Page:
In addition to the implications of political and economic uncertainty for trade, regulatory change is another area that has brought numerous challenges for treasurers in recent years – and in 2020, treasurers will be keeping a close eye on regulatory developments and government initiatives.
“Although automation is helping stay ahead of the changing local regulatory and compliance landscape, local knowledge will be critical in ensuring businesses stay compliant with key regulatory and legal changes,” says Evans. “This will be an important point of consideration in the decision-making process as businesses explore new markets and tackle the growing costs associated with regulation and compliance.”
Faisal Ameen, head of Asia Pacific Global Transaction Services at Bank of America, says that treasurers “should continue to monitor and assess the impact of regulatory changes such as the import/export rules, currency restrictions and data onshore rules on their day-to-day operations.”
He adds, “On a positive note, government-led initiatives on distributed ledger technology, trade digitisation and real-time processing are gaining momentum in Asia Pacific and treasurers should continue to work with their banking partners to reap the benefits and improve operating efficiencies.”
Other topics of interest will include:
Funding. Kjel Christiansen, Managing Director, Americas and APAC at technology company Taulia, notes that “other more subtle trends are coming out which will have a direct impact on treasury.” For example, he points out that the cost of funds is steadily rising, while “Australian banks are tightening on lending.”
FX risk. Ameen says that as prevailing market conditions continue to stay volatile, “it is important for treasurers to reassess their FX risk management strategy continuously based on their existing risk appetite to manage their exposures.”
The rise of ESG concerns. As ANZ’s Evans explains, another notable trend is that businesses are increasingly embedding environmental, social and governance (ESG) principles for sustainable finance models. “I see this as another key trend as we experience greater awareness within the industry,” he says.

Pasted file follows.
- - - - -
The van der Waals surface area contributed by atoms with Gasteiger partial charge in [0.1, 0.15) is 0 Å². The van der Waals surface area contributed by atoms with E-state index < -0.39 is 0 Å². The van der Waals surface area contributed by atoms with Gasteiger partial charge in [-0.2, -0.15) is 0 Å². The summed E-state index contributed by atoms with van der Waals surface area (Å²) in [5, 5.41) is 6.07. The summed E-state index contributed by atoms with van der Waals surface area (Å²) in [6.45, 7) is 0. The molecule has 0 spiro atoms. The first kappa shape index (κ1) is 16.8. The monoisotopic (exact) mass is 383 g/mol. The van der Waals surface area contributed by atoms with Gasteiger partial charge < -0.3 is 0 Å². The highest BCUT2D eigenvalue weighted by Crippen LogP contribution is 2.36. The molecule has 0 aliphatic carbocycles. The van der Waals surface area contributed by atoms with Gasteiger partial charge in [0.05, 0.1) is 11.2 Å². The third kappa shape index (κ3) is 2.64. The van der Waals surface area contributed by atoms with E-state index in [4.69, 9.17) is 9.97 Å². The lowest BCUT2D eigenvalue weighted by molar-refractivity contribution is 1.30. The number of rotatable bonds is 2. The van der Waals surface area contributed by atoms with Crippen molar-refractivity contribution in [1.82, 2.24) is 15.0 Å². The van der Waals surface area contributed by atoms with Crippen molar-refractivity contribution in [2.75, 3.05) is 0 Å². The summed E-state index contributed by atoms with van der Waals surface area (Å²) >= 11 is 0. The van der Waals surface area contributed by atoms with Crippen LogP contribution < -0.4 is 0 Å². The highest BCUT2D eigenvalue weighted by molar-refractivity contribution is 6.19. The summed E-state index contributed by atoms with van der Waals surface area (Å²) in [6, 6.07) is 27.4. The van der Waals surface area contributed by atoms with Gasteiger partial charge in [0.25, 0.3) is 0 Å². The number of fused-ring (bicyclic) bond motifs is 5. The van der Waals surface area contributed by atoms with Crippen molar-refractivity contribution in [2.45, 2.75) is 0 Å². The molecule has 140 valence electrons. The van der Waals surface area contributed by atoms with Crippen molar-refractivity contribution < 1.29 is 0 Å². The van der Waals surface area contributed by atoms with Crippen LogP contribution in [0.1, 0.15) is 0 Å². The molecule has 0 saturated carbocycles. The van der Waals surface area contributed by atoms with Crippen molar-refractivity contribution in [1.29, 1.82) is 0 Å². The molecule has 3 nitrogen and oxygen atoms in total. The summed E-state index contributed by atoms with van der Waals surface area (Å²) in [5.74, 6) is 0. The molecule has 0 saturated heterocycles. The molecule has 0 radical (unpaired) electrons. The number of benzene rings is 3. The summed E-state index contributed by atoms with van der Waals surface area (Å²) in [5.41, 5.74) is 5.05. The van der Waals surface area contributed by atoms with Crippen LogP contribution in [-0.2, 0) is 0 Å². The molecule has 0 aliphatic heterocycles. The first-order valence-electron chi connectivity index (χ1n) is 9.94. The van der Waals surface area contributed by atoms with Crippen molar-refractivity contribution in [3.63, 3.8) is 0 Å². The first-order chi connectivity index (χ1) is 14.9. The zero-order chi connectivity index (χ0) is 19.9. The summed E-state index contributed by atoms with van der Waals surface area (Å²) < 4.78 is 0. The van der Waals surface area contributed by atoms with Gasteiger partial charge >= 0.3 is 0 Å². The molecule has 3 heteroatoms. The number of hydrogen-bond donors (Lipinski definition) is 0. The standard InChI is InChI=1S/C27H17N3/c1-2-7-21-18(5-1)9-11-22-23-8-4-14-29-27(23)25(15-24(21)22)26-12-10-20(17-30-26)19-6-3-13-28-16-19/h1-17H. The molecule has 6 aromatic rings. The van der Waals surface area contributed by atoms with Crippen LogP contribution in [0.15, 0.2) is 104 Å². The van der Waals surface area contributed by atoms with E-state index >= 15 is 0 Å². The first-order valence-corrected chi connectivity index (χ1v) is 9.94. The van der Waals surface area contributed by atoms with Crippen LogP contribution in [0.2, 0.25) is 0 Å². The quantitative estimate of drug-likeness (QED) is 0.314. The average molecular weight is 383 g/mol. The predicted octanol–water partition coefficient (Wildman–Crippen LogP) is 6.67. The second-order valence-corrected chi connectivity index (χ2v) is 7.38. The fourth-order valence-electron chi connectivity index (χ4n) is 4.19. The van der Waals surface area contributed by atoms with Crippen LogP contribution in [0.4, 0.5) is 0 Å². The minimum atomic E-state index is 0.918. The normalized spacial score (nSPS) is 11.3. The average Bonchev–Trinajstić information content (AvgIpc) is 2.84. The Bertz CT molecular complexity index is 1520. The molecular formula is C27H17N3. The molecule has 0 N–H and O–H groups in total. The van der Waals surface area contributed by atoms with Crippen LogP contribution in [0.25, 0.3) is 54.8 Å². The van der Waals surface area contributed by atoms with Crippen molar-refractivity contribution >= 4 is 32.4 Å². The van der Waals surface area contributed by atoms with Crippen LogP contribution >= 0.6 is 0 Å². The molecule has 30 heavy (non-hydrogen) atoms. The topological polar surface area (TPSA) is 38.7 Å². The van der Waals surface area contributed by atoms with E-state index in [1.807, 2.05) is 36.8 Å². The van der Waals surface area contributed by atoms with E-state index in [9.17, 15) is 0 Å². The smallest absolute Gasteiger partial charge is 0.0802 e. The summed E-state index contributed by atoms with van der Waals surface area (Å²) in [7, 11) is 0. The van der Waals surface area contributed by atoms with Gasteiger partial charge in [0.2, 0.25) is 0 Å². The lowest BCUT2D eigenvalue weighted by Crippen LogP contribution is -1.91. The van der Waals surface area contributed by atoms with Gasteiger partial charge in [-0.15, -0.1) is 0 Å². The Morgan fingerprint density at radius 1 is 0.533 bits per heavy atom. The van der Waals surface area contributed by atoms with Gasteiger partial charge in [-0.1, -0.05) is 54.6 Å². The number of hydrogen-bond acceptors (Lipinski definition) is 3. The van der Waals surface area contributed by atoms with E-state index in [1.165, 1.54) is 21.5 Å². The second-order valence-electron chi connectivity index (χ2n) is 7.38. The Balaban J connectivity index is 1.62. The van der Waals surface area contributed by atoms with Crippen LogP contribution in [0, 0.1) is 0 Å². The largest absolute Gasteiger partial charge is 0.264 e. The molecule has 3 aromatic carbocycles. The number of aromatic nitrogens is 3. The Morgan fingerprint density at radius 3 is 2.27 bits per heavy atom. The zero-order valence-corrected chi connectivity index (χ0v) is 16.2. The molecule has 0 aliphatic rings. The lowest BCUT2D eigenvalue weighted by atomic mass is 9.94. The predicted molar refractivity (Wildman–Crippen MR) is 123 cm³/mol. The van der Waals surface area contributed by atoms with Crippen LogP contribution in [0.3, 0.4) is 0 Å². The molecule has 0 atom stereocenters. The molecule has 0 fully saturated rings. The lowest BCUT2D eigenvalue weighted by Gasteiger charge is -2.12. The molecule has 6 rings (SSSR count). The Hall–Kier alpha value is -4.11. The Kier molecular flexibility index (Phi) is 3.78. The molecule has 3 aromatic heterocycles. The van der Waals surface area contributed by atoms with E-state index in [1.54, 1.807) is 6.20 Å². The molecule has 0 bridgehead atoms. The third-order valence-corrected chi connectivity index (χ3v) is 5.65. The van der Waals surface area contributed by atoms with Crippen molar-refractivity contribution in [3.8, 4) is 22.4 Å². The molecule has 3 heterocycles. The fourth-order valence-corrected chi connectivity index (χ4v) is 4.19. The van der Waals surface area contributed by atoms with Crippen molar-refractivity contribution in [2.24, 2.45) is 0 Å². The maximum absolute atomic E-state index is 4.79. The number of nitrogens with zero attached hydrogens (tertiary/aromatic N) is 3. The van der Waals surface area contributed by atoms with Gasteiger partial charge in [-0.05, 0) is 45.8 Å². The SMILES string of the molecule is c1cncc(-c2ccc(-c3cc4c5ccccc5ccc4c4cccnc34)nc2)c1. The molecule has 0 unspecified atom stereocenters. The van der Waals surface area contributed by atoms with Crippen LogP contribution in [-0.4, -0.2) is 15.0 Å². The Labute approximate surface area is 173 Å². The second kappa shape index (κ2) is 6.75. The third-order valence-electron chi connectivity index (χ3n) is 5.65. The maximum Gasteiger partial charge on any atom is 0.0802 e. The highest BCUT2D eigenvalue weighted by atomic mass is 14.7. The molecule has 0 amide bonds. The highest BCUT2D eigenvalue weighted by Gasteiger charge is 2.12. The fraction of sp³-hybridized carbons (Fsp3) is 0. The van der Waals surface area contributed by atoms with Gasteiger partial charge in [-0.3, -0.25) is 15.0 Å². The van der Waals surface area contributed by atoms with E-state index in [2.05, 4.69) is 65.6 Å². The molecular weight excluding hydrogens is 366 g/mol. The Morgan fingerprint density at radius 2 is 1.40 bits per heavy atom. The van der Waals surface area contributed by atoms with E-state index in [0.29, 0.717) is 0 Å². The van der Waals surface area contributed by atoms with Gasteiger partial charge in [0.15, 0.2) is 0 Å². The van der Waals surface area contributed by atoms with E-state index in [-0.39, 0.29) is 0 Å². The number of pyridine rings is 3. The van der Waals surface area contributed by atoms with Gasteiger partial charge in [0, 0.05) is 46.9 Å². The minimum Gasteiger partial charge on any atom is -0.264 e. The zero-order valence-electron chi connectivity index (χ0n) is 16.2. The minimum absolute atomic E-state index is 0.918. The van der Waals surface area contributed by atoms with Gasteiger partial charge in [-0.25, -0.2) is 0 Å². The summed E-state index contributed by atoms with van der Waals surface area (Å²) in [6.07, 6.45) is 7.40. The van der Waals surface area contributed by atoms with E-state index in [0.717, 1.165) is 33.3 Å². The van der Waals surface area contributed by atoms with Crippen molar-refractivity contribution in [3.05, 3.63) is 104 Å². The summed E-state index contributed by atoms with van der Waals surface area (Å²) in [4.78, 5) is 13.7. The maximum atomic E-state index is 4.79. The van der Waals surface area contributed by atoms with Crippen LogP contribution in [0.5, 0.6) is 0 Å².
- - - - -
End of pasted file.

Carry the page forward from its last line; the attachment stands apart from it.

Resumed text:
Bank of America’s Ameen likewise highlights the growing focus on ESG, which he says is “gradually becoming a business imperative, with treasurers now tasked to embed sustainable practices in their treasury processes.” He adds: “We expect this trend to turn into a priority with the rise of the millennials.”
Keeping track of cash. Challenging conditions are likely to keep treasurers’ attention squarely focused on the importance of razor-sharp cash management. “Prolonged economic certainty will keep cash at top of mind for Asian treasurers,” says Christiansen. “How we see that manifesting will be a renewed focus on liquidity and access to cash.”
Addressing supplier health. According to Christiansen, cash shortages will be most pronounced in the SME area, “where SMEs are still experiencing lending challenges from banks due to the lack of collateral to secure lending and a general lack of venture and growth capital. This then becomes a risk for larger businesses in the region and indeed the globe, as supplier risk increases.” He notes that treasurers can address this issue by implementing early payment solutions that will provide suppliers “with a confident source of liquidity.”